UN experts urge info on whereabouts of Uighur academic

UN experts urge info on whereabouts of Uighur academic

GENEVA-Anadolu Agency
UN experts urge info on whereabouts of Uighur academic

Human rights experts from United Nations called on Chinese authorities on Dec. 26 to reveal the location of Taşpolat Tiyip, a Chinese academic of Uighur origin, who is in detention at an unknown location in China.

Tiyip's whereabouts have been unknown since the former president of Xinjiang University was detained in 2017 while traveling to a conference in Germany, said the experts who raised alarm at his situation due to reports that he had been sentenced to death.

In their statement, the experts urged that his current place of detention should be made public and his family should be allowed to visit him.

The statement said he had been reported to have been sentenced to death, with a two-year reprieve, after being convicted on charges of separatism.

“The Chinese authorities have indicated to us that Mr. Tiyip is being tried on corruption charges, that a lawyer has been hired by his relatives, and that he has not been sentenced to death,” said the experts.

“Information that Mr. Tiyip is not sentenced to death, if it is confirmed, is welcome news.”

“The uncertainty regarding the charges against Mr. Tiyip, the conditions of his trial, and his sentencing are matters of particular concern, especially if the information that he was sentenced to death is correct.”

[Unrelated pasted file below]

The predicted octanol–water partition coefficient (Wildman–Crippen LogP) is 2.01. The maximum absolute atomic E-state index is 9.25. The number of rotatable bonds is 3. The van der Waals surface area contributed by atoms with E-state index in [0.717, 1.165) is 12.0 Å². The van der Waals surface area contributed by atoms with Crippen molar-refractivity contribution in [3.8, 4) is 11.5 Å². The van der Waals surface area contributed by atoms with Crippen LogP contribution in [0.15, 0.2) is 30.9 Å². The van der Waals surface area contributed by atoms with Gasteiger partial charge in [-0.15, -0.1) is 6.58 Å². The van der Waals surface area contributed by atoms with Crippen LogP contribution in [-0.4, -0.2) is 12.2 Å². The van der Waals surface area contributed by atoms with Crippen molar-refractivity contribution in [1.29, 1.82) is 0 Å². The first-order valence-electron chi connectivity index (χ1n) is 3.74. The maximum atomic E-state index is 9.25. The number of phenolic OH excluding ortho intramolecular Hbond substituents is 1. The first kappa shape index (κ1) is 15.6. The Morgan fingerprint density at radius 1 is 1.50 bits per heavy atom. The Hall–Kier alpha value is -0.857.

They said that any death sentence imposed under conditions that do not meet the most stringent guarantees of a fair trial would violate international human rights law and be arbitrary, said the experts.

China's western Xinjiang region is home to around 10 million Uighurs.

The Turkic Muslim group, which makes up around 45 percent of Xinjiang's population, has long accused China's authorities of cultural, religious and economic discrimination.

China is accused of carrying out repressive policies against the Uighurs and restraining their religious, commercial and cultural rights.

Up to 1 million people, or about 7 percent of the Muslim population in Xinjiang, have been incarcerated in an expanding network of “political re-education” camps, according to U.S. officials and UN experts.